Objective: To determine the characteristics and consequences of short labor. Methods: Ninety-nine term pregnancies with singleton vertex presentation and labor lasting 3 hours or less were compared with controls with longer labor, matched to the index cases by maternal age, parity, and birth weight. Results: Short labor occurred mostly in multiparas. Both the first and second stages of labor were found to be shortened in these cases. There was significantly more placental abruption, uterine tachysystole, and maternal cocaine use among short-labor cases. Major perineal lacerations, postpartum hemorrhage, birth trauma, and low Apgar scores were distributed approximately equally between cases and controls. A preponderance of the bad outcomes in the short labors occurred in the subgroup of those with rates of dilatation and descent that exceeded established 95th percentile limits. Conclusion: Labors of 3 hours or less in duration were strongly associated with placental abruption, but were otherwise not major contributors to maternal and fetal morbidity. (Obstet Gynecol 1994;84:47-51).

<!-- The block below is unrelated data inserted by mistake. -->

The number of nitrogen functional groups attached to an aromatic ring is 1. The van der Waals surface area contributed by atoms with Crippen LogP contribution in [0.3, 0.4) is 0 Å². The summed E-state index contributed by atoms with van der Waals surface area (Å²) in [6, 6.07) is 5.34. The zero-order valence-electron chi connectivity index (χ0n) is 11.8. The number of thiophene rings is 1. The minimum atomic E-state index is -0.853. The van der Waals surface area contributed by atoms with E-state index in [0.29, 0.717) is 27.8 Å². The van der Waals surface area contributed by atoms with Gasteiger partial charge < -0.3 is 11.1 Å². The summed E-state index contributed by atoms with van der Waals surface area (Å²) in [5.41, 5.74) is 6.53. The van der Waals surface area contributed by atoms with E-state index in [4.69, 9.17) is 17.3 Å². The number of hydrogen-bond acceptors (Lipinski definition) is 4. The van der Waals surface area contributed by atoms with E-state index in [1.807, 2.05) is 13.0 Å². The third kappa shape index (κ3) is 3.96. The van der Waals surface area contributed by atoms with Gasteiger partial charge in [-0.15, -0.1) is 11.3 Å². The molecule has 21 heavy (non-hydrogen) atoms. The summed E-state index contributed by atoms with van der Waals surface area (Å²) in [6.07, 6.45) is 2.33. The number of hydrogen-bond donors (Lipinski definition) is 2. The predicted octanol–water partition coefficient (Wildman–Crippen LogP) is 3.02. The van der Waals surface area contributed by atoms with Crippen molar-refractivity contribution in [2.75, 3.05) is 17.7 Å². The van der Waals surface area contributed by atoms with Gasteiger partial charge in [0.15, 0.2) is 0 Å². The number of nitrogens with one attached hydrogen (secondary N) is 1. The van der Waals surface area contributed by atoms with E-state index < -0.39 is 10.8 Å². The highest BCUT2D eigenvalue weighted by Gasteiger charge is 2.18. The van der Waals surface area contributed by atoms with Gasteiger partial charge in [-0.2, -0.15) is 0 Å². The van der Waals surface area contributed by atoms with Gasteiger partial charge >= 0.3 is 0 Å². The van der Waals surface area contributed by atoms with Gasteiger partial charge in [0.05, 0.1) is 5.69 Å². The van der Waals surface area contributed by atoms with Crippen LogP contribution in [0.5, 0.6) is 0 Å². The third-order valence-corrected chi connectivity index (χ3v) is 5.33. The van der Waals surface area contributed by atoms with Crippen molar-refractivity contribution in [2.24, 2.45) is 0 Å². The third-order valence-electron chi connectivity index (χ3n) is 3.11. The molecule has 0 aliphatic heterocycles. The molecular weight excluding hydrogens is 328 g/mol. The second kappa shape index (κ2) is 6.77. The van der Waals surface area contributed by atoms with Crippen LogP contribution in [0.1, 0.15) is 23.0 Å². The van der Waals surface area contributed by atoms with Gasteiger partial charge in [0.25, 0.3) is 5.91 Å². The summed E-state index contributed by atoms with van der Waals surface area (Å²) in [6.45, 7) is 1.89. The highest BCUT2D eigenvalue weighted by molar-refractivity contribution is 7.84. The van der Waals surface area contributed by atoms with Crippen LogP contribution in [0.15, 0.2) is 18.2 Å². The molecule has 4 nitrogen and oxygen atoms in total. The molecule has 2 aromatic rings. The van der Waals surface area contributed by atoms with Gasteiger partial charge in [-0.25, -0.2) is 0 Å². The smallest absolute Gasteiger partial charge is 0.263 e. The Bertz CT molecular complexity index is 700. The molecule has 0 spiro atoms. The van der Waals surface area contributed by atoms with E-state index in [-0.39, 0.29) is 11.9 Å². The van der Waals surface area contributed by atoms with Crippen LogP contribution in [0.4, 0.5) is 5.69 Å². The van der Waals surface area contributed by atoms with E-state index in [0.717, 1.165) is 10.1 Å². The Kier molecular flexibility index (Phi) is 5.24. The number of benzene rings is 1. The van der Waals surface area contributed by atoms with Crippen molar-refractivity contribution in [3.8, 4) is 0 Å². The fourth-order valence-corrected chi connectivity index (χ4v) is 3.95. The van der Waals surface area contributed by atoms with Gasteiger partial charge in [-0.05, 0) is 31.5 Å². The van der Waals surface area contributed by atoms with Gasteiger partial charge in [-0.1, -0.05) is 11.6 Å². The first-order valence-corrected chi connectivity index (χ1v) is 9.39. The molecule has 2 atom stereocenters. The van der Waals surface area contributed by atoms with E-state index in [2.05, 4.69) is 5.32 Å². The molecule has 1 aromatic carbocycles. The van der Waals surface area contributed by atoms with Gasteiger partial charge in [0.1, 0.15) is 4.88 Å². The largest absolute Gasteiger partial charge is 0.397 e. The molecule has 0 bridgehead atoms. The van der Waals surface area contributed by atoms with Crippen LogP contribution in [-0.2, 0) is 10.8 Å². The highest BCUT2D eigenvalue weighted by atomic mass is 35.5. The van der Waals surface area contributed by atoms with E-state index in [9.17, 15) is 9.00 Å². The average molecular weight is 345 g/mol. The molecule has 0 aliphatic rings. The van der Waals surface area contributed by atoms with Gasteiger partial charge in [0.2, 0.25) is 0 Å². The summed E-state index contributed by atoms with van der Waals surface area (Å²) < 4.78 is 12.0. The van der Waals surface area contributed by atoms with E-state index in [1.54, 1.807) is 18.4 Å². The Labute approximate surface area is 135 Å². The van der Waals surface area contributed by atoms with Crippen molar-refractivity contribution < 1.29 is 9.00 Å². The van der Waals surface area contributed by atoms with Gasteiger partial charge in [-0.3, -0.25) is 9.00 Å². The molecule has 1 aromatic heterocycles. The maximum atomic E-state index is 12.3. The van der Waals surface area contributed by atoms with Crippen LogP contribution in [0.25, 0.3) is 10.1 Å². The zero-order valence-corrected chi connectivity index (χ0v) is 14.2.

|Original language||English (US)|
|Number of pages||5|
|Journal||Obstetrics and gynecology|
|Publication status||Published - Jul 1994|
ASJC Scopus subject areas
- Obstetrics and Gynecology